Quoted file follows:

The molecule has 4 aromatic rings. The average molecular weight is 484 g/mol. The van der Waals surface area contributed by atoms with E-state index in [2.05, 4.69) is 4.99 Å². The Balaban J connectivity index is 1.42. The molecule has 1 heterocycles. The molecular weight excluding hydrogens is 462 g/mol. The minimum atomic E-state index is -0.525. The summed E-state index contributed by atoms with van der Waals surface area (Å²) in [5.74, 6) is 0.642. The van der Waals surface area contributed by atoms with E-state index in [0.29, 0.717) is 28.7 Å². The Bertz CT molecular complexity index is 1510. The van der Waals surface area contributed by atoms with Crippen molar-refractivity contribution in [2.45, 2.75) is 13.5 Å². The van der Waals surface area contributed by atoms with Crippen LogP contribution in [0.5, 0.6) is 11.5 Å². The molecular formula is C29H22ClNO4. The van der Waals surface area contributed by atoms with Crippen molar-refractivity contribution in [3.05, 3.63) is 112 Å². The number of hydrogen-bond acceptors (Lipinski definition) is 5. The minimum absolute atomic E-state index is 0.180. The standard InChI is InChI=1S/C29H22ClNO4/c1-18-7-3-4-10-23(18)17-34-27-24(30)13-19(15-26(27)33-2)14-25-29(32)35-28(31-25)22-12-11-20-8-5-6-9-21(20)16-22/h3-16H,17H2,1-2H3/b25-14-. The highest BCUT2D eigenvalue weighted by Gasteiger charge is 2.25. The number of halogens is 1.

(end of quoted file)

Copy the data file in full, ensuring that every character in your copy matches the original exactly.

The molecule has 4 aromatic rings. The average molecular weight is 484 g/mol. The van der Waals surface area contributed by atoms with E-state index in [2.05, 4.69) is 4.99 Å². The Balaban J connectivity index is 1.42. The molecule has 1 heterocycles. The molecular weight excluding hydrogens is 462 g/mol. The minimum atomic E-state index is -0.525. The summed E-state index contributed by atoms with van der Waals surface area (Å²) in [5.74, 6) is 0.642. The van der Waals surface area contributed by atoms with E-state index in [0.29, 0.717) is 28.7 Å². The Bertz CT molecular complexity index is 1510. The van der Waals surface area contributed by atoms with Crippen molar-refractivity contribution in [2.45, 2.75) is 13.5 Å². The van der Waals surface area contributed by atoms with Crippen LogP contribution in [0.5, 0.6) is 11.5 Å². The molecular formula is C29H22ClNO4. The van der Waals surface area contributed by atoms with Crippen molar-refractivity contribution in [3.05, 3.63) is 112 Å². The number of hydrogen-bond acceptors (Lipinski definition) is 5. The minimum absolute atomic E-state index is 0.180. The standard InChI is InChI=1S/C29H22ClNO4/c1-18-7-3-4-10-23(18)17-34-27-24(30)13-19(15-26(27)33-2)14-25-29(32)35-28(31-25)22-12-11-20-8-5-6-9-21(20)16-22/h3-16H,17H2,1-2H3/b25-14-. The highest BCUT2D eigenvalue weighted by Gasteiger charge is 2.25. The number of halogens is 1.